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Kaiju Wars Indie Video Game Review

Kaiju Wars Indie Video Game Review

When you think of premises that are designed for video games, the idea of giant creatures/kaijus seems perfect. Many video games that utilize kaijus are games have you play as the monster trying to destroy everything in your path. It is generally less common to play as the humans trying to stop the creature. It is even rarer to have a game utilizing this premise in a tactical strategy game. This brings me to Kaiju Wars which released today. The kaiju theme is what initially intrigued me about the game, but the tactical strategy element seemed interesting as well. Kaiju Wars is a really satisfying and fun tactical strategy game that has a surprising amount of depth.

In Kaiju Wars you play as the mayor of Floatio City. Your job as mayor is pretty typical until one day the world drastically changes. Giant kaiju creatures begin arriving destroying everything in their path. Their motives seem odd as they seem to have a purpose to their destruction. There even seems to be humans that are actively helping them. Can you uncover the truth behind the sudden rise of kaiju and stop it before the world is destroyed?

Probably the best way to describe Kaiju Wars is to call it a tactical strategy game. The game is divided into missions. The kaiju creatures are too strong to kill in a conventional way. Instead your top scientist has developed a serum to stop them, but they need time to finish it. Your job in each mission is to stall the monster(s) long enough for the serum to be created.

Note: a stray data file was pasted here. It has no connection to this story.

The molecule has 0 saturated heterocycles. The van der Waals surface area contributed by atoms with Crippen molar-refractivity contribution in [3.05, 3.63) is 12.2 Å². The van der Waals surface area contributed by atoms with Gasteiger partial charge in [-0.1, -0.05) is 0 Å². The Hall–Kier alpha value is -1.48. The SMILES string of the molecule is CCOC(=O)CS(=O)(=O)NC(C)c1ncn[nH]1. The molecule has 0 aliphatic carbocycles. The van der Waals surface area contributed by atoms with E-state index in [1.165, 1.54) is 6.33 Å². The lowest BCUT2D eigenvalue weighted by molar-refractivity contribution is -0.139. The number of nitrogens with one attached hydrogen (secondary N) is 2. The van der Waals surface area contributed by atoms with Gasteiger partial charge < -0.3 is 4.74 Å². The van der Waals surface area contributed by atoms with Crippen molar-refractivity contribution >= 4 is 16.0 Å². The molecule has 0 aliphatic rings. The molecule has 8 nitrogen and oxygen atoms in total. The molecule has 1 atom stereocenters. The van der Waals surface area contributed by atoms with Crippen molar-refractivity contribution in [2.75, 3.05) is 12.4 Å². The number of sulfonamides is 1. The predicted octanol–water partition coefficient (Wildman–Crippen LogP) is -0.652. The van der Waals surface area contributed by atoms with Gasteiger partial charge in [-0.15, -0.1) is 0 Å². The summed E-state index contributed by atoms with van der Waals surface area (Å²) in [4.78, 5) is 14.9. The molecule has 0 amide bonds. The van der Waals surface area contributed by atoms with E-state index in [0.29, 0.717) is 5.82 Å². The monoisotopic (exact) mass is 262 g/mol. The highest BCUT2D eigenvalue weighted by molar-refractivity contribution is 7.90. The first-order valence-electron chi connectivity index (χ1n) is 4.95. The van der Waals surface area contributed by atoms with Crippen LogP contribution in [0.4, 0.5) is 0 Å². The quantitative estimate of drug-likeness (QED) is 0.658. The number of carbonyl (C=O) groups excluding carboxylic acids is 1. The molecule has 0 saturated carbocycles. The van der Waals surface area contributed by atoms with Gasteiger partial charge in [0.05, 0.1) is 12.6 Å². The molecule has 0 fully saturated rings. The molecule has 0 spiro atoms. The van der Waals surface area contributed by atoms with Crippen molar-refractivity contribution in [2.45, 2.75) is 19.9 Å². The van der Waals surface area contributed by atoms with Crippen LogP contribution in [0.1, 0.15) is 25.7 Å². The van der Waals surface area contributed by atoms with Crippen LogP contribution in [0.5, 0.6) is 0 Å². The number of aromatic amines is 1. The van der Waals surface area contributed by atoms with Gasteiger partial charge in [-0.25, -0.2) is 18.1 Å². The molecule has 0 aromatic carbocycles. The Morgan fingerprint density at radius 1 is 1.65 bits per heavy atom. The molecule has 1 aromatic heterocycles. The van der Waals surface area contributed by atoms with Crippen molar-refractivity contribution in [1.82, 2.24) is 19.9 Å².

Basically your goal in each level is to acquire enough breakthroughs to complete the serum. Each turn you will earn science points from your labs as well as other sources. When you acquire enough science points you will unlock a breakthrough. You can also earn a breakthrough by reducing the kaiju’s health to zero. This won’t kill them, but it will earn you a breakthrough and will also take them off the board for a couple turns.

So how do you stall a monster that can easily defeat any building or military unit you put in front of it? Basically you have to chip away at it by throwing units into its path. Each board gives you access to a number of different military buildings which you can use to purchase units. You will gain money each turn from some of your buildings that still stand. Once you recruit a unit you can move it a number of spaces in the grid based on the terrain and the unit’s movement stat. If you move next to the creature you can attack it. If the creature moves over the space that a unit is on, it will deal damage equal to your unit’s counter value to the kaiju.

By dealing damage to the creature you will slow it down by reducing its movement stat. The kaiju’s movement is generally predictable. It will automatically move towards and destroy the building that it is closest to. The game outlines the path the creature will take and the odds that it will move to each space. If there are two buildings equally far away, it will randomly choose a path to travel. This is altered if your security level drops too far which will lead them to immediately head for your lead scientists location. When this happens you must move them to another laboratory as quickly as possible. Should your lead scientist ever die, you will fail the mission and have to restart it. When you complete all of the breakthroughs, you will win and get to move onto the next mission.